Summary: If you've ever travelled to a place where the culture was different than yours, you know how clueless you can feel. Job's "culture" was different than God's. It's no wonder he felt lost in the midst of his suffering...

How many of you have travelled to a place where the culture was noticeably different than yours? At times, didn’t you feel totally clueless? I’ve seen the bewildered look on American businessmen’s faces who came to Japan where I grew up. When meeting with a Japanese client for the first time, the American would stick out his hand for a handshake, while his Japanese counterpart would bow low in traditional Japanese greeting. It ended up looking like the American was about to karate chop the prostrated head of the Japanese! I knew what both men were thinking: “What’s the matter with this guy? Doesn’t he know how to greet?” The two men had different ways of doing things, and both no doubt thought the other man was “weird.”

Job thought something similar about God. After losing his wealth, his children, and his health—after putting up with his friends who blamed Job for his misfortune, Job demanded an audience with God. He felt that God was being unreasonable in his treatment of him. Job wanted the chance to point that out and hear what God would say in his defense. Job thought that this would bring him peace on his unpredictable path, just as we often think that if God would just tell us why he does the things he does, we too could be at peace. But what God would teach Job is that the way to find peace is by relaxing under the umbrella of his wisdom—even when that wisdom, like an umbrella, is often opaque and beyond our ability to see through clearly.

Our text began with Job’s cry: “…let the Almighty answer me” (Job 31:35b). No longer does Job call God “LORD” as he did in the first two chapters. “LORD” is a title in the Old Testament that emphasizes the gracious nature of God. But Job doesn’t see anything gracious or loving about God’s treatment of him. He only feels the weight of the Almighty’s thumb pressing down on him like someone trying to get the last bit of toothpaste from the tube. Job felt that God was squeezing all life and all hope from him. What was God up to? Job wanted to know, more than that, he demanded to know.

Would God answer Job’s summons? Yes, and no. The Bible records these words: “Then the LORD spoke to Job out of the storm…” (Job 38:1). Isn’t that interesting? It was the “LORD,” the God of faithful love who responded to Job, but he did so out of a violent windstorm. And God did not respond to Job’s questions. Instead, the LORD had questions for Job. “Who is this that obscures my plans with words without knowledge? 3 Brace yourself like a man; I will question you, and you shall answer me” (Job 38:2-3).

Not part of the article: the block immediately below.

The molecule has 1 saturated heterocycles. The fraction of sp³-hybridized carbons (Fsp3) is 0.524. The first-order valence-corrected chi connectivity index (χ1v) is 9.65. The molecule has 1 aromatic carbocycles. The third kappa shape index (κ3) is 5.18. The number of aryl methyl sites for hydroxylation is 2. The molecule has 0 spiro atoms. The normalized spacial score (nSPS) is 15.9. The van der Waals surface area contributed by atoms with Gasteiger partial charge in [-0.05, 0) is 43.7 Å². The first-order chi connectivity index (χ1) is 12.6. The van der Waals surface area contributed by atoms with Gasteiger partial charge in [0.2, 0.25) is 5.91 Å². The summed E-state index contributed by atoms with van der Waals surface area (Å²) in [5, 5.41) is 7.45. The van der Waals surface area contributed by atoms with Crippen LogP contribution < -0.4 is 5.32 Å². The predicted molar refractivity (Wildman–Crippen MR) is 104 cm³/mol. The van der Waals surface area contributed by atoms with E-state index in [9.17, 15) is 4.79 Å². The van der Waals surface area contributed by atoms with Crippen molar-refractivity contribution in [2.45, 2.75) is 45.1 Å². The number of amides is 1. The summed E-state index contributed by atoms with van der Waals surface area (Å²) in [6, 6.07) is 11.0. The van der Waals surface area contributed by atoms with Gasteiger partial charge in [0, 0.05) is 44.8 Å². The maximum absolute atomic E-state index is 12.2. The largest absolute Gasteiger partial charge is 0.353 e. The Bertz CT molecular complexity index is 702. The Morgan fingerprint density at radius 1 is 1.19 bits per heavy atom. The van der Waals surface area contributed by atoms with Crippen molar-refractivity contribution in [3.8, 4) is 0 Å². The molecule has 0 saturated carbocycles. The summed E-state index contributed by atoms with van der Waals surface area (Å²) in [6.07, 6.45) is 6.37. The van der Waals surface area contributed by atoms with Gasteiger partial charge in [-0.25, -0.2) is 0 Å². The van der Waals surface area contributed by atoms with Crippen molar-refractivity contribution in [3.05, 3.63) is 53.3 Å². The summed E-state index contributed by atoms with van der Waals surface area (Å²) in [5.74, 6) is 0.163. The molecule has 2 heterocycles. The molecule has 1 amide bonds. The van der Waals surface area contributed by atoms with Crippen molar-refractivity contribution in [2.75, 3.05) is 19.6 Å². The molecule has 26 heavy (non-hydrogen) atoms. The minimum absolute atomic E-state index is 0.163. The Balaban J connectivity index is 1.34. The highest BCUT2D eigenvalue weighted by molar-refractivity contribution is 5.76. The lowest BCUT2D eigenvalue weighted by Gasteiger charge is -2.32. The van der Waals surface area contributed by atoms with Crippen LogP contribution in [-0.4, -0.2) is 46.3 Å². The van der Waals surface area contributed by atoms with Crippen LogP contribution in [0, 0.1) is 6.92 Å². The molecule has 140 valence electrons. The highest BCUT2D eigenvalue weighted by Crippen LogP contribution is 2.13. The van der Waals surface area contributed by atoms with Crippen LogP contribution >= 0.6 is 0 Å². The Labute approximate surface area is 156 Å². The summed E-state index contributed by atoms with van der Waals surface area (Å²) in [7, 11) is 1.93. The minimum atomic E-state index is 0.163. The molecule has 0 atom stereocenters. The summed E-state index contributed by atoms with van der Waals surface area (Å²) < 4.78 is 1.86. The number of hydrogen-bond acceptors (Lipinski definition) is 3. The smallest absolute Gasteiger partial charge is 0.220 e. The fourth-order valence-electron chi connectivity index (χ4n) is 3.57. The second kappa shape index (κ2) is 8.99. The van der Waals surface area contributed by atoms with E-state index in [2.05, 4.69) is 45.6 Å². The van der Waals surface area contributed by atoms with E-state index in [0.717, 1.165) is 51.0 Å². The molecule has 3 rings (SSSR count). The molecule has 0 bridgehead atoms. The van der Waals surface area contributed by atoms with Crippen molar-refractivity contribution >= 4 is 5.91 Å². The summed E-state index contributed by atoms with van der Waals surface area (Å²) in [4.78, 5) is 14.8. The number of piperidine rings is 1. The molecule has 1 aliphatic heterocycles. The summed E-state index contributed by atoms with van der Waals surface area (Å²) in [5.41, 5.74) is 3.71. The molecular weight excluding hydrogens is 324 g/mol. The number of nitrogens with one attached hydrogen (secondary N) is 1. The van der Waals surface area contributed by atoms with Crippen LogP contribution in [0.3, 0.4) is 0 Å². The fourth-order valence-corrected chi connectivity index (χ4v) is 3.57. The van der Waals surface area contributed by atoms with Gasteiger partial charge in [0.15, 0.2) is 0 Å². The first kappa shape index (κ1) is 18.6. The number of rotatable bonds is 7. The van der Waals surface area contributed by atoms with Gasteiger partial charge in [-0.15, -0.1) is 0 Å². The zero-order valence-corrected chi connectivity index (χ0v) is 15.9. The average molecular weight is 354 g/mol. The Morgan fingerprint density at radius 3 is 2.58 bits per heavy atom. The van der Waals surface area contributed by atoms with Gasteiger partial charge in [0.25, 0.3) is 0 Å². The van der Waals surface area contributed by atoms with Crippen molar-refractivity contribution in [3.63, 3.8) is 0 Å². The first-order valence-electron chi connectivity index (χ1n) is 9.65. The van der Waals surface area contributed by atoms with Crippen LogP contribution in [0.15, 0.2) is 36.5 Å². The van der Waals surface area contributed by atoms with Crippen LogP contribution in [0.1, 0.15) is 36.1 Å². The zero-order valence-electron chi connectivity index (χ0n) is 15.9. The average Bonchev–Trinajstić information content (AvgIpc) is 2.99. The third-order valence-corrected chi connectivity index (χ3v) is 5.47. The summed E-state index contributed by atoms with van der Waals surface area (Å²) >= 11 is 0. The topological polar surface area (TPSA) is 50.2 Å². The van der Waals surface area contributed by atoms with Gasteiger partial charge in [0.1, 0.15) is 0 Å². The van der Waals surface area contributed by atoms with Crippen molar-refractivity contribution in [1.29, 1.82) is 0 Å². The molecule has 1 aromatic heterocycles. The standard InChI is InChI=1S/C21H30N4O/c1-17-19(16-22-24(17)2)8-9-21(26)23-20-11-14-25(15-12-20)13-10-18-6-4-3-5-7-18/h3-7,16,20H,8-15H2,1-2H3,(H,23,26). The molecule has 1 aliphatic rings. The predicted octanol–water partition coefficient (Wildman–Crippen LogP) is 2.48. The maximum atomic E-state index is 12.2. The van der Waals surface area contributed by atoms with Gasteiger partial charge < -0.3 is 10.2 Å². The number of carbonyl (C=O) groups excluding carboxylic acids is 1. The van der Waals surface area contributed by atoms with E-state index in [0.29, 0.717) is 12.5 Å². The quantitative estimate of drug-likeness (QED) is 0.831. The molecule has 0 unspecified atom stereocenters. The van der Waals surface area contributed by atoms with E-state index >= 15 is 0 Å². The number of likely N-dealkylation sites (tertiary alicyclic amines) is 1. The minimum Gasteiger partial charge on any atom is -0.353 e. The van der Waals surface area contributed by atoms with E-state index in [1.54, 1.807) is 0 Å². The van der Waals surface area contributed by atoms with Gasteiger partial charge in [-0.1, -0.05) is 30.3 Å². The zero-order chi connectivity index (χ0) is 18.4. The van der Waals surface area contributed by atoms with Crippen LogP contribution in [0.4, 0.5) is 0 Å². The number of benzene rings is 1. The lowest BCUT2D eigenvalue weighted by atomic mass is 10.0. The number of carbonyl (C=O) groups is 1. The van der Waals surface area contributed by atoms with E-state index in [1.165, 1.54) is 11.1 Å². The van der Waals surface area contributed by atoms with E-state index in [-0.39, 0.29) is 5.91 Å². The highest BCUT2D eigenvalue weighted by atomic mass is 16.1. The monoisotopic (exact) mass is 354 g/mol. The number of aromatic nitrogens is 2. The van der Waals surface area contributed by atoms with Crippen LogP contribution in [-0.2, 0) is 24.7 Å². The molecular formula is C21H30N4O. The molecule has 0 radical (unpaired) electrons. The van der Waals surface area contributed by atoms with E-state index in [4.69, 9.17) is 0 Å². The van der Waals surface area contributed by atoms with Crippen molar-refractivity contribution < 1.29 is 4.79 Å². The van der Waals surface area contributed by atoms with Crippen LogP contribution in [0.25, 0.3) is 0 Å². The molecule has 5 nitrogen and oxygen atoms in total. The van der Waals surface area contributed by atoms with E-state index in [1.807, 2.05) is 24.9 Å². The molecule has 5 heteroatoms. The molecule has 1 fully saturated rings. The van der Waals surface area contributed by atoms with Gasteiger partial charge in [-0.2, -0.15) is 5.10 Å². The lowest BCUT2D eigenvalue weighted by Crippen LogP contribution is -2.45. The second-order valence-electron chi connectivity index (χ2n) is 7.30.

Do you see the irony here? Job had blustered against God like a creaking fan that delivers more noise than relief. God, on the other hand, addressed Job from what may have been a Category 4 tornado! If God had come close enough, he would have ripped Job apart. But that was not God’s intent. God would put Job in his place, yes, but he had not come to destroy him. He was after all still the LORD, the God of faithful love.

So, what questions did God have for Job? Let me offer a sampling. “Where were you when I laid the earth’s foundation? 8 Who shut up the sea behind doors when it burst forth from the womb…10 when I fixed limits for it …11 when I said, ‘This far you may come and no farther; here is where your proud waves halt’? 21 Surely you know, for you were already born! You have lived so many years! 22 Have you entered the storehouses of the snow or seen the storehouses of the hail? 34 Can you raise your voice to the clouds and cover yourself with a flood of water? 35 Do you send the lightning bolts on their way? Do they report to you, ‘Here we are’? 39 Do you hunt the prey for the lioness and satisfy the hunger of the lions 40 when they crouch in their dens or lie in wait in a thicket? 41 Who provides food for the raven when its young cry out to God…? 2 Will the one who contends with the Almighty correct him? Let him who accuses God answer him!” (Job 38:7-8, 10-11, 21-22, 34-35, 39-41; 40:2)

With a series of rapid-fire questions, God helped Job realize how much smarter he was than Job. Did Job (do you) know how exactly God created the world? Did Job (do you) know how God controls the lightning, which to our observation seems to strike the earth with no discernable pattern? Did Job (do you) know how God provides for all the animals of the earth from the proud lion down to the scavenging raven? No, Job did not know, as he humbly admitted: “I am unworthy—how can I reply to you? I put my hand over my mouth. 5 I spoke once, but I have no answer—twice, but I will say no more” (Job 40:4-5).

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